What will happen to Malaysia, with the old guards back in control?
If Ismail Sabri Yaakob wants to move Malaysia out of the abyss, he needs to take drastic action such as removing affirmative action policies.
The Malays have grown too lemak (complacent) from overconfidence. They “won” contracts, scholarships and jobs, not because they were good and competent. They acquired all these from Malay patronage. Accepting bribes has also corrupted their morals, in more ways than one.
Ismail Sabri could allow a five-year period for the Malays to prepare for the time when their crutches will be removed. The Malays need competition to bring out the best in them. Why should we lose more talent overseas, never to return? Why should the best non-Malay be overlooked? Why should we promote mediocre Malays, only for them to promote more unsatisfactory and unqualified Malays?
It is time for the Malays to acknowledge the harm they are doing to themselves, to their own community and to Malaysia.
I know that many moderate, middle-class Malays who benefited from patronage and affirmative action policies will baulk at the idea of having their privileges withdrawn. How long can they prop up the system? When all the non-Malays have left, their children will be fighting other Malays, for a smaller slice of the economic pie.
Muhyiddin Yassin failed to perform and it is doubtful if Ismail Sabri will succeed if he follows the same trajectory. If he wants, Ismail Sabri can divide the country along Malaysia I and Malaysia II.
Lump all the Malays in Malaysia I and see how they fare in the economy, business and academic endeavours. Then do the same with the non-Malays in Malaysia II and after six months, compare their performance. Will Malaysia I go the same way as Ismail Sabri’s Low Yat II?
When you see the dreary cabinet line-up comprising the usual worn-out faces of politicians who lack creative solutions, who prefer their own counsel, and refuse to stray from their usual divisive tactics, what do you see? Yes men.
The treasury needs an injection of funds, and the rakyat is desperately trying to fight for its basic freedoms. Despite Ismail Sabri’s reassurances, few people, including many Malays, have any confidence in the majority Malay government. However, they will not say it out loud, and that is their first mistake.
The ultras and the conservatives are emboldened by the lack of public criticism. To be fair, a few individuals like the graphic artist, Fahmi Reza, and some groups have been critical about our ongoing problems. They have faced the wrath of the authorities, but their voices alone, are not enough.
Most Malaysians are very vocal within their own WhatsApp groups, or within the four walls of their homes, or they hide behind a false name. Who is listening, apart from their own peers?
It is alleged that there are around 200 politicians actively exchanging views, in one WhatsApp group. So, do the politicians prefer this platform to a proper, functioning Parliament? Another WhatsApp group contains high-ranking members of the civil service. There are also a few with former senior civil servants. All very vocal and not holding back.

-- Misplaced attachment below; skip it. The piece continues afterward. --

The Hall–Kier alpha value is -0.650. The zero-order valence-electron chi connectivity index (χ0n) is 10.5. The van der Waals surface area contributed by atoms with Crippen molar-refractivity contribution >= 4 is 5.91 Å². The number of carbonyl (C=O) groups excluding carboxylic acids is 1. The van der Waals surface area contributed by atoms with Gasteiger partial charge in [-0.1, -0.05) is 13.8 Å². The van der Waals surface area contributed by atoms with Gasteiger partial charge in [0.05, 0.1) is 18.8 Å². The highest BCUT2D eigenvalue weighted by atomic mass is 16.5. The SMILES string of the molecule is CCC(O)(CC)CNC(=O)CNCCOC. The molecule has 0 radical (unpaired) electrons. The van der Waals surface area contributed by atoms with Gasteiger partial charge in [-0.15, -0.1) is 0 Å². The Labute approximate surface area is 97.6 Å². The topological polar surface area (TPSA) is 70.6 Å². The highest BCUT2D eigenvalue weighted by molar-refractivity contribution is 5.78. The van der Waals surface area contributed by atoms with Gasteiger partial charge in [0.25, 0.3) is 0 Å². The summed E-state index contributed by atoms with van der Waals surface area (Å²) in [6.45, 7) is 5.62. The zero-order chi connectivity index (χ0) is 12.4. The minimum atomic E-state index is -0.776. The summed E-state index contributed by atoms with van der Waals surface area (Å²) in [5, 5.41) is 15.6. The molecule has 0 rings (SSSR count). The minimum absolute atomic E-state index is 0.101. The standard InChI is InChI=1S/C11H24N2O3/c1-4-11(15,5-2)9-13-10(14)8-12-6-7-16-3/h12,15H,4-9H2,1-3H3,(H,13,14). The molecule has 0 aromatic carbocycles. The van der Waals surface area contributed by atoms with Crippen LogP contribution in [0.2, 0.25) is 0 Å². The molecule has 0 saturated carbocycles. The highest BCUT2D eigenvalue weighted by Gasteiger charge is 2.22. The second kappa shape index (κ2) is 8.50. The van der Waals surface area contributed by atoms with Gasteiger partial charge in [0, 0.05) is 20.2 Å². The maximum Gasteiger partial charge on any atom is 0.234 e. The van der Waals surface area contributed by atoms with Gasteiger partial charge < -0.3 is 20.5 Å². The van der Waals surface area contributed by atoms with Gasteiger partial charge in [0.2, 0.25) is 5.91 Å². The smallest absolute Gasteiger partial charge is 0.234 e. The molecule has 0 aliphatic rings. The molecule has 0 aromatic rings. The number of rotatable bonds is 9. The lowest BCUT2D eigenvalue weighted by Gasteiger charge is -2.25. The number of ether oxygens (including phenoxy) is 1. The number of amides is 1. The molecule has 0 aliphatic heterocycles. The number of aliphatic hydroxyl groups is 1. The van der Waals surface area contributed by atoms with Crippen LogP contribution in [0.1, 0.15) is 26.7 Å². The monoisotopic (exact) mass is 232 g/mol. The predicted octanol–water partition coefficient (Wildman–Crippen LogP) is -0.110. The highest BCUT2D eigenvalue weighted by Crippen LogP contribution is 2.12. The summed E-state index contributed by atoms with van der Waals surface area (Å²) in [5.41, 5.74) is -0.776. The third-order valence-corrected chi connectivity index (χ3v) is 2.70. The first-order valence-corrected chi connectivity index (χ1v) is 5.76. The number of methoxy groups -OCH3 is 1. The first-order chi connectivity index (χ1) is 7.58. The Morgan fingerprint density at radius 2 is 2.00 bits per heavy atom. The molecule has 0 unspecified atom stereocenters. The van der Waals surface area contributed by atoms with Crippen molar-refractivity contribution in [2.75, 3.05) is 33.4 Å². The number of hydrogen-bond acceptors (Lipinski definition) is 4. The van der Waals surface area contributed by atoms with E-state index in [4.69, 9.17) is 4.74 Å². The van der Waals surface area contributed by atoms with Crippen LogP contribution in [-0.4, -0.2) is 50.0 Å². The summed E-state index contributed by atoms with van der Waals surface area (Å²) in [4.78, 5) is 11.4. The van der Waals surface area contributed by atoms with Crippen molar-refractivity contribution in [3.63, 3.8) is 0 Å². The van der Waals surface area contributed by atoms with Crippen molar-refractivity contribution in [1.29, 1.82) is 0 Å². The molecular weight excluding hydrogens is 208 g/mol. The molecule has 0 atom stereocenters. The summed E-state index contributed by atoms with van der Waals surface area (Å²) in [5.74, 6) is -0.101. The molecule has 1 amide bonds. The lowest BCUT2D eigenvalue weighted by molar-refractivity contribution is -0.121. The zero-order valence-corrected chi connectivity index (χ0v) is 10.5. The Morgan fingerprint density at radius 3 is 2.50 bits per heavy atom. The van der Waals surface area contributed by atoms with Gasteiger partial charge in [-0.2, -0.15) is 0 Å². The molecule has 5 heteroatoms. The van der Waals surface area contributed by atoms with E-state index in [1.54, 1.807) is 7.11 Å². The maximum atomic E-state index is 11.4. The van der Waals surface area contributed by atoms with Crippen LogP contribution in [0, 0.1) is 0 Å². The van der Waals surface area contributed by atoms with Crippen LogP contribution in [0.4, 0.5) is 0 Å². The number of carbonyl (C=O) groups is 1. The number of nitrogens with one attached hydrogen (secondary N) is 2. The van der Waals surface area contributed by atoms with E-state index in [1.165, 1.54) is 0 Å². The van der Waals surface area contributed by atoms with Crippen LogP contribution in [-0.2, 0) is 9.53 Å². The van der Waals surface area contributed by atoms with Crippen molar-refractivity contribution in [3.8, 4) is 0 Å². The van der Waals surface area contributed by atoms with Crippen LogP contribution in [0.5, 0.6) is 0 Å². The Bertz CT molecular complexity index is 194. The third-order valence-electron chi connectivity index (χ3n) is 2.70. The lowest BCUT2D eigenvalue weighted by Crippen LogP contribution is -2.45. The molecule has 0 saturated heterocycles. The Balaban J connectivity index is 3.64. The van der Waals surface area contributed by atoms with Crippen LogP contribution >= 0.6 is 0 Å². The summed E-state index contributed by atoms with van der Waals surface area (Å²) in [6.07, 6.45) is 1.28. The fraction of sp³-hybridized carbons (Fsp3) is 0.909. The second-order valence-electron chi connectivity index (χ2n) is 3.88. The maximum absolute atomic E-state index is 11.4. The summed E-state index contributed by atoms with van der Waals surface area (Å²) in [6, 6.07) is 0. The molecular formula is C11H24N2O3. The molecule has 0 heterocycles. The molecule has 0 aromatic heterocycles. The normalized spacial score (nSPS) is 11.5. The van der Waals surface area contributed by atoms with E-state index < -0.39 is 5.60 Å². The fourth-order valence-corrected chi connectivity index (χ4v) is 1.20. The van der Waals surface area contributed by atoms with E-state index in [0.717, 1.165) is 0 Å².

Everyone feels a need to talk, and yet few will say it out loud for the general public and the leaders to hear.
The nation is gripped by fear, largely propelled by an uncertain future. Covid-19 is the invisible enemy, and strict social distancing, quarantine rules and vaccinations, all form part of the solution; but there is no cure for the seen enemy which comprise the three M’s: Malay supremacy, Malay preferential treatment, and Malay intransigence.
The continued reassurances from members of the new cabinet have been met with scepticism. This is from die-hard Malays, who, in 2018, were furious at the Pakatan Harapan government, which they considered to be led by the DAP.
They were ecstatic, (even members of my own family were celebrating) when the “Malay first, Malaysian second” Muhyiddin seized power. They ignored the fact that Muhyiddin had formed an illegitimate government. What mattered was that a Malay was in charge and they knew he would enlist more Malays to rule.
Today, these same Malays have tasted the bitter failure of Muhyiddin’s attempt to put right the economy, tackle the Covid-19 pandemic and unite the nation.
Many don’t trust Ismail Sabri because he has nothing to offer apart from more Ketuanan Melayu nonsense. How successful will the “new” Malay cabinet kickstart the economy? Malay ministers will not stray from their comfort zone. They refuse to learn from other races and cultures, including allowing businesses making non-halal products to operate.
Families face unemployment and many are running out of cash. Businesses have shut down. It is not that foreign companies do not want to return and invest in Malaysia. it is just that they do not trust the increasingly Malay and pro-Islamic government.
Look at the ongoing Malaysia My Second Home debacle. If foreign individuals are treated shabbily, what’s to stop the government from reneging on their promises.
Foreign investors cannot afford to “humour” recalcitrant politicians. Once they pump in hundreds of millions of ringgits in investment, they need a stable political climate to operate. Our experience of Bersatu cum PAS cum Umno-Baru has dented our confidence in these Malay MPs.
WRITER – MARIAM MOKHTAR